“Place of troops, originally one of the royal cities of the” “Canaanites (Josh. 12:21), belonged to the tribe of Manasseh” “(Judg. 1:27), but does not seem to have been fully occupied by” the Israelites till the time of Solomon (1 Kings 4:12; 9:15). “The valley or plain of Megiddo was part of the plain of “Esdraelon, the great battle-field of Palestine. It was here” “Barak gained a notable victory over Jabin, the king of Hazor,” “whose general, Sisera, led on the hostile army. Barak rallied” “the warriors of the northern tribes, and under the encouragement” “of Deborah (q.v.), the prophetess, attacked the Canaanites in” the great plain. The army of Sisera was thrown into complete “confusion, and was engulfed in the waters of the Kishon, which” had risen and overflowed its banks (Judg. 4:5). “Many years after this (B.C. 610), Pharaohnecho II., on his march “against the king of Assyria, passed through the plains of” “Philistia and Sharon; and King Josiah, attempting to bar his” “progress in the plain of Megiddo, was defeated by the Egyptians.” “He was wounded in battle, and died as they bore him away in his” “chariot towards Jerusalem (2 Kings 23:29; 2 Chr. 35:22-24), and” all Israel mourned for him. So general and bitter was this “mourning that it became a proverb, to which Zechariah (12:11,” 12) alludes. Megiddo has been identified with the modern “el-Lejjun, at the head of the Kishon, under the north-eastern” “brow of Carmel, on the south-western edge of the plain of” “Esdraelon, and 9 miles west of Jezreel. Others identify it with” “Mujedd’a, 4 miles south-west of Bethshean, but the question of” its site is still undetermined.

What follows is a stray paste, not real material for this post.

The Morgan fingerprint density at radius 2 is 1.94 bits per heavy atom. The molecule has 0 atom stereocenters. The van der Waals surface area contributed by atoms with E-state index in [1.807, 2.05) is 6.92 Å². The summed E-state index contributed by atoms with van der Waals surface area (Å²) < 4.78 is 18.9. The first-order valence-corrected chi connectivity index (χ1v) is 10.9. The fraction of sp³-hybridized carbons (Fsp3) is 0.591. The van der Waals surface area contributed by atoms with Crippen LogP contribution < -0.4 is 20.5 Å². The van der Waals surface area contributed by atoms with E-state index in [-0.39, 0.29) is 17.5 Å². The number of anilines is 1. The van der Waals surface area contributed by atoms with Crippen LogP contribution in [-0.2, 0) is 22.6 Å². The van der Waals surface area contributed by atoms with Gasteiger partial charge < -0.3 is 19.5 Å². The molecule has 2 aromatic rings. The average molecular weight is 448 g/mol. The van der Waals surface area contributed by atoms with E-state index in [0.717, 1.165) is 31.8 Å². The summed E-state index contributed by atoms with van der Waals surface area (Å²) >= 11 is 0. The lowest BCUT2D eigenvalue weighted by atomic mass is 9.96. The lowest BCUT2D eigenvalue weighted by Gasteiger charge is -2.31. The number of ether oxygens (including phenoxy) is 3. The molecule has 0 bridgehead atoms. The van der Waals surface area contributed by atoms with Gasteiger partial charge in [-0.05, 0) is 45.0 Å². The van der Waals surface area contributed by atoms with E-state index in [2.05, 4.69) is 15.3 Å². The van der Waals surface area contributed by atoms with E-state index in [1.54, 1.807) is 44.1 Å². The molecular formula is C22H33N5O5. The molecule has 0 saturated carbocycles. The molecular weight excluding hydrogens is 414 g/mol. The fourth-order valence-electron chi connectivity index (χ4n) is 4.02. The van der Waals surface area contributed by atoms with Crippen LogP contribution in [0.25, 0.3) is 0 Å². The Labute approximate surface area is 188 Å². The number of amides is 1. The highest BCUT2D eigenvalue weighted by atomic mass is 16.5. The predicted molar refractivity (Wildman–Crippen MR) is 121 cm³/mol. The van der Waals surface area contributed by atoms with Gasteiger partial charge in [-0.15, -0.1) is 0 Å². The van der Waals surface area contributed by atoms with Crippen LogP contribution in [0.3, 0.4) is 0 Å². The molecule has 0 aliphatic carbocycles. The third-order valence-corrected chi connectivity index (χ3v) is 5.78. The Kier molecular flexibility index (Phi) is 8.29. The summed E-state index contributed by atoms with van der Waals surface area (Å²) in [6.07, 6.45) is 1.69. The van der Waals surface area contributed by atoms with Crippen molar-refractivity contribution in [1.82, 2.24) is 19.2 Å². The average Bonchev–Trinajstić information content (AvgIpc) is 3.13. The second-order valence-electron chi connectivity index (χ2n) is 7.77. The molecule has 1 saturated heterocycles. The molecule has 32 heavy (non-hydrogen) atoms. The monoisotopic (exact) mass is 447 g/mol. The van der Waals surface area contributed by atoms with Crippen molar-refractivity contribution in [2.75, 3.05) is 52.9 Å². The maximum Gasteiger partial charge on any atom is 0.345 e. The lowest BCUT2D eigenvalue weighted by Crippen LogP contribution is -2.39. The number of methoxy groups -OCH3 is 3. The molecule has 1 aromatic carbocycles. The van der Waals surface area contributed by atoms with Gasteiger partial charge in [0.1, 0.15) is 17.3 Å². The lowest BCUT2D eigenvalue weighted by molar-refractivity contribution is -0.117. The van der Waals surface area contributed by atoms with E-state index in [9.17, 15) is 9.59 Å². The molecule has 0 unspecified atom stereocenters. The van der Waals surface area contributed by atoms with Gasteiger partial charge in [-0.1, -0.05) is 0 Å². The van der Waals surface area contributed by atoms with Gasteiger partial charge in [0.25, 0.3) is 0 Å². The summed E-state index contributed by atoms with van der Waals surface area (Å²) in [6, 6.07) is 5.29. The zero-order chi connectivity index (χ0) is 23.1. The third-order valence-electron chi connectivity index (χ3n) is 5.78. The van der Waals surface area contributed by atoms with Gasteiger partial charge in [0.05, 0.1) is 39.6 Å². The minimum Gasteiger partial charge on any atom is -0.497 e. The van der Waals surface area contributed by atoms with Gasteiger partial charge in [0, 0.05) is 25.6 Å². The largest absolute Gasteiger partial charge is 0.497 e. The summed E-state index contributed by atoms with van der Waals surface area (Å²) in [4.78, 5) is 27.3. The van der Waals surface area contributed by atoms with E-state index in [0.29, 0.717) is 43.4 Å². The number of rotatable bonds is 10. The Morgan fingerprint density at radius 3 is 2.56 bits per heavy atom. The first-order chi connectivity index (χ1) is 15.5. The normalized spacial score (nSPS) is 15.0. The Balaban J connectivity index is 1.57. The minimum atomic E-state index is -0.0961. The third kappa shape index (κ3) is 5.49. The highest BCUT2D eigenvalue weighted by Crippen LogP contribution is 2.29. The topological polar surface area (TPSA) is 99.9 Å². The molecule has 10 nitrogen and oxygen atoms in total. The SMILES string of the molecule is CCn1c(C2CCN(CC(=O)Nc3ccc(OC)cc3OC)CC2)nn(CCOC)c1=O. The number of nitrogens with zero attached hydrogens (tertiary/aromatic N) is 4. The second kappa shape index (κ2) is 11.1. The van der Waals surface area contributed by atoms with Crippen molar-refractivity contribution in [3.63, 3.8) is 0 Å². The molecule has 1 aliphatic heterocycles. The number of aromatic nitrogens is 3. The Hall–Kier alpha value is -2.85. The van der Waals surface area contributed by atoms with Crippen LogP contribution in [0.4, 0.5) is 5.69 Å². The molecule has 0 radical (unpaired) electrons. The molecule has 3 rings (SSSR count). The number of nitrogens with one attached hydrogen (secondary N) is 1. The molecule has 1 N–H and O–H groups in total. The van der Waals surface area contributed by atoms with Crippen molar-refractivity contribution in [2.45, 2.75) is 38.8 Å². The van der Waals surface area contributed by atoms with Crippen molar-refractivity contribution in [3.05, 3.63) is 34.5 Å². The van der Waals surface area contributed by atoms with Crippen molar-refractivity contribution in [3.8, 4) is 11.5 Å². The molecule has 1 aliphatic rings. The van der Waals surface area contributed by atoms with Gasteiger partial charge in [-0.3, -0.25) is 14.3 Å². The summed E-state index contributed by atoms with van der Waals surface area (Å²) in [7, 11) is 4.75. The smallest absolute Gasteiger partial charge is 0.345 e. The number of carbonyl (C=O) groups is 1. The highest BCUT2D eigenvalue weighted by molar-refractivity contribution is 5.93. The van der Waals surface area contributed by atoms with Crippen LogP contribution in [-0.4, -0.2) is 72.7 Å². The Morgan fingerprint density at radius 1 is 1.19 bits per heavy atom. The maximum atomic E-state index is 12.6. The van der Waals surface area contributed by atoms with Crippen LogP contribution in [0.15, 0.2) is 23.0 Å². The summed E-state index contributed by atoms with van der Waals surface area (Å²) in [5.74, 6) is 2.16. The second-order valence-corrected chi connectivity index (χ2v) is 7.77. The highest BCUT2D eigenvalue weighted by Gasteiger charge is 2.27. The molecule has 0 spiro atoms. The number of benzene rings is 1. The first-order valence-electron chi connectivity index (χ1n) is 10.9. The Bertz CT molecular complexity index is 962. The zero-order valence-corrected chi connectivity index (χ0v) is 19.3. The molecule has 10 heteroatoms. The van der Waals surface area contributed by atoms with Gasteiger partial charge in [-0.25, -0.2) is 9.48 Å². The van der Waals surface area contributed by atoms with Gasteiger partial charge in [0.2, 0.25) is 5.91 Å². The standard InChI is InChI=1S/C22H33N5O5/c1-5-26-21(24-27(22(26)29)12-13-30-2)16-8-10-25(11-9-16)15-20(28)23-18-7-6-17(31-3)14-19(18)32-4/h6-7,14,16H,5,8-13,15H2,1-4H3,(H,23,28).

Definition of Megiddo: “his precious fruit; declaring a message”